While TOA energy imbalance can be improved though the inclusion of missing physical processes (such as frictional heating) or enhanced algorithms (with less numerical dissipation, for example), the energy imbalance at the surface Fs is less affected by such procedures. As shown in several previous diagnostic studies, the ghost energy bias is concentrated in the atmosphere (Lucarini and Ragone 2011; Lucarini et al. 2014; Lembo et al. 2017). Instead, Fs stabilizes as one considers longer simulation time, which allows the ocean to reach an approximate steady state. A vanishing surface energy imbalance (as assured in our simulations) guarantees that the drift of the mean ocean temperature is negligible. Thus, TOA and surface energy imbalance should be always monitored in climate models (Brunetti and Vérard 2018) and we encourage researchers to explicitly list them when presenting simulation results.

At present, TheDiaTo allows us to perform a thermodynamic analysis of the atmosphere only. However, in principle, it is possible to establish a Lorenz energy cycle also for energy exchanges and transformations within the ocean (von Storch et al. 2013). As high-resolution coupled models now allow for resolutions that are consistent with explicitly resolved mesoscale ocean eddies, a successive development would be creating a set of diagnostics that include the dynamics and thermodynamics of the oceans specifically; this is left for future work.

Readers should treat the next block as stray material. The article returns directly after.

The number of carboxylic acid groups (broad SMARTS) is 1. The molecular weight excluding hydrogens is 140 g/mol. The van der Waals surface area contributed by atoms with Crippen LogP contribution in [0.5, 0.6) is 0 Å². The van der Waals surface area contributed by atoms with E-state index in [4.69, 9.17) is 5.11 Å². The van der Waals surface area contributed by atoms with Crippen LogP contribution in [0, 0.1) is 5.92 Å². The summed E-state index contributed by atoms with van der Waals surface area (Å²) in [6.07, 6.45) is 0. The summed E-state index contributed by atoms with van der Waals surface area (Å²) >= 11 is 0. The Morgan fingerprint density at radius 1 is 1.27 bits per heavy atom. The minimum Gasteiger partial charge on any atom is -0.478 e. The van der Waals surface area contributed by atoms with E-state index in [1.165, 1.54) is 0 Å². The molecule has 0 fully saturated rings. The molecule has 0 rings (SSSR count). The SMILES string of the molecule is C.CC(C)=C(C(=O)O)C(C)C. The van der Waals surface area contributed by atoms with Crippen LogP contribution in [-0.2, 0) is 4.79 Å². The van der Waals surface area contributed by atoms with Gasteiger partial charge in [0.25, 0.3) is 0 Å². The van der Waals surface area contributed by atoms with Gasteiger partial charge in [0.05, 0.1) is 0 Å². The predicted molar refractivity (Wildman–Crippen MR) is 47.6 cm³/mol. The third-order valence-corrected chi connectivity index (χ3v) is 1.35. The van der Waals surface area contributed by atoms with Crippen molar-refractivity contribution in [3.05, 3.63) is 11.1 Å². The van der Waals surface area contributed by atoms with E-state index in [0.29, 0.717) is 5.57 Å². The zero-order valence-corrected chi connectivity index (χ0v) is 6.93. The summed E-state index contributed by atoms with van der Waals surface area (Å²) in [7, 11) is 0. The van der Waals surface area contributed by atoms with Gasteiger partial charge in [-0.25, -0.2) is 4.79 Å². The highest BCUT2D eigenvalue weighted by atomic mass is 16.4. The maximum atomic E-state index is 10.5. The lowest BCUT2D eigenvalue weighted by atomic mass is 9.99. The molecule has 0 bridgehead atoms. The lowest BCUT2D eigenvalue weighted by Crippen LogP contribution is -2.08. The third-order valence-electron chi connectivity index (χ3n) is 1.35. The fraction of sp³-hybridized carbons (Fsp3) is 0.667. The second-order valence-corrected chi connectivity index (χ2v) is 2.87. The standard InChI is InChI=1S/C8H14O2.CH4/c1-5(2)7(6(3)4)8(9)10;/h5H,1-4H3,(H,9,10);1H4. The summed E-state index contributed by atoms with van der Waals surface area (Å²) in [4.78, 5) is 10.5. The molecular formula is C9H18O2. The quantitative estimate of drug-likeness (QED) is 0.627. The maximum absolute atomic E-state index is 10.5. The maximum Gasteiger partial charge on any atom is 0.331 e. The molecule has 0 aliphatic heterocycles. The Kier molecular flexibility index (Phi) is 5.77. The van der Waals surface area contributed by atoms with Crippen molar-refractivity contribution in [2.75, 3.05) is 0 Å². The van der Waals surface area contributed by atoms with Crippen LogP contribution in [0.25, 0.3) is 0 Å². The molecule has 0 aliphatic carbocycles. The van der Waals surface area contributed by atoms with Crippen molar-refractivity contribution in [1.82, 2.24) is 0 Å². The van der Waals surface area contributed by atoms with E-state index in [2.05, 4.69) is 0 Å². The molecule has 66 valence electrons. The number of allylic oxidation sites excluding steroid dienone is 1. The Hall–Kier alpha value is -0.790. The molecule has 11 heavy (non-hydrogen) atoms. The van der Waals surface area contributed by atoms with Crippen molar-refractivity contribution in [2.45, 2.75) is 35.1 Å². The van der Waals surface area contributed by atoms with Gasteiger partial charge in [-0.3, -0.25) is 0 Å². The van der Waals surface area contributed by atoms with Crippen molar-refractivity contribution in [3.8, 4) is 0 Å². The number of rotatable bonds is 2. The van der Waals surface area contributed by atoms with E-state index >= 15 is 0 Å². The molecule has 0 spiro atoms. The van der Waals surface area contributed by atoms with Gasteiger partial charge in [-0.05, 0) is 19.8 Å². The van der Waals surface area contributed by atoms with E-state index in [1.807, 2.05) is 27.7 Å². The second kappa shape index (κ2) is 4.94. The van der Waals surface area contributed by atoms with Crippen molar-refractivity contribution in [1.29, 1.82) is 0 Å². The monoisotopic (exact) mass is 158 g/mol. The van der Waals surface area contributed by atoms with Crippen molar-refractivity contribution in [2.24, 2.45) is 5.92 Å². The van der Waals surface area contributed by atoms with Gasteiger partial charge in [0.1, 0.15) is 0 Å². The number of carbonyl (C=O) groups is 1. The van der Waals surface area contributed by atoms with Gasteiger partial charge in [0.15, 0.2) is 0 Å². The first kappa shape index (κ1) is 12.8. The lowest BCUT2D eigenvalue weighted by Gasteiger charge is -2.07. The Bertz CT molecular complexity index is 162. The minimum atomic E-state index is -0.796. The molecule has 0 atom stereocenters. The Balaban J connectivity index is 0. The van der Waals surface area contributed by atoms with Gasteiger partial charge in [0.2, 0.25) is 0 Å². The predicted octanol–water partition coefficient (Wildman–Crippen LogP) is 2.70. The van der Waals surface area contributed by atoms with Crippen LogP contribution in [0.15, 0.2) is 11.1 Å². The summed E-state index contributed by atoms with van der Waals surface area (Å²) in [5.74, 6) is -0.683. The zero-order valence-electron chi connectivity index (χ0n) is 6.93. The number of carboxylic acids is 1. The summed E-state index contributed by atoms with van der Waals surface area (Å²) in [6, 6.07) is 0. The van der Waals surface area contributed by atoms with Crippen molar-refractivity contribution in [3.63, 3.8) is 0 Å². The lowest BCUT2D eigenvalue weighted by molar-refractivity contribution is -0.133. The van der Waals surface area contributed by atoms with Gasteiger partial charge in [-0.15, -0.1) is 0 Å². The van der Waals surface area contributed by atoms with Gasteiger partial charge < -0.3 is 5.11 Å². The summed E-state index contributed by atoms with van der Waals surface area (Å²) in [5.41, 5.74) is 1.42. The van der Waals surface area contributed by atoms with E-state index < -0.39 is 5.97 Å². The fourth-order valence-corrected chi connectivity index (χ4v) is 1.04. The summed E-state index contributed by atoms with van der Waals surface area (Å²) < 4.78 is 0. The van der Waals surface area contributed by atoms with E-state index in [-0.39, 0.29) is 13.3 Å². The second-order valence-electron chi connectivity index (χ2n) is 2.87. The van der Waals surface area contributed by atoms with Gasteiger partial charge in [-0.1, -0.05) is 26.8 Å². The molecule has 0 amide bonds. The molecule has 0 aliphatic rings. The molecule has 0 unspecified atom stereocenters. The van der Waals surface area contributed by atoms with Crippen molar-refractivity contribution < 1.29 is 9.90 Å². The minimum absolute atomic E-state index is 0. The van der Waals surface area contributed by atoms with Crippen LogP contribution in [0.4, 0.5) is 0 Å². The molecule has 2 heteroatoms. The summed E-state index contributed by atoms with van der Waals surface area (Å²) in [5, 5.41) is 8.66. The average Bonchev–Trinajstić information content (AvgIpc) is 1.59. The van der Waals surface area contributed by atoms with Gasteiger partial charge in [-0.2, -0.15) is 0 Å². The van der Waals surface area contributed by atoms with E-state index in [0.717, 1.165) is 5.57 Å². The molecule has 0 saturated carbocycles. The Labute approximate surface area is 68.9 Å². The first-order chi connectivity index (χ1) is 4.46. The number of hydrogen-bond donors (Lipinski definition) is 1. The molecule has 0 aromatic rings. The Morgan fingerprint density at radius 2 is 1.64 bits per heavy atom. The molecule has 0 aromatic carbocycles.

1

Other bifurcation diagrams obtained with MITgcm with an horizontal resolution of 3.75° and simplified continental configurations can be found in Rose (2015) and Gupta et al. (2019).

2

Green triangles are not regularly spaced in Fig. 1, especially near the tipping points WS → HS and WS → CS where we have explored in detail the narrow region of stability of WS.

3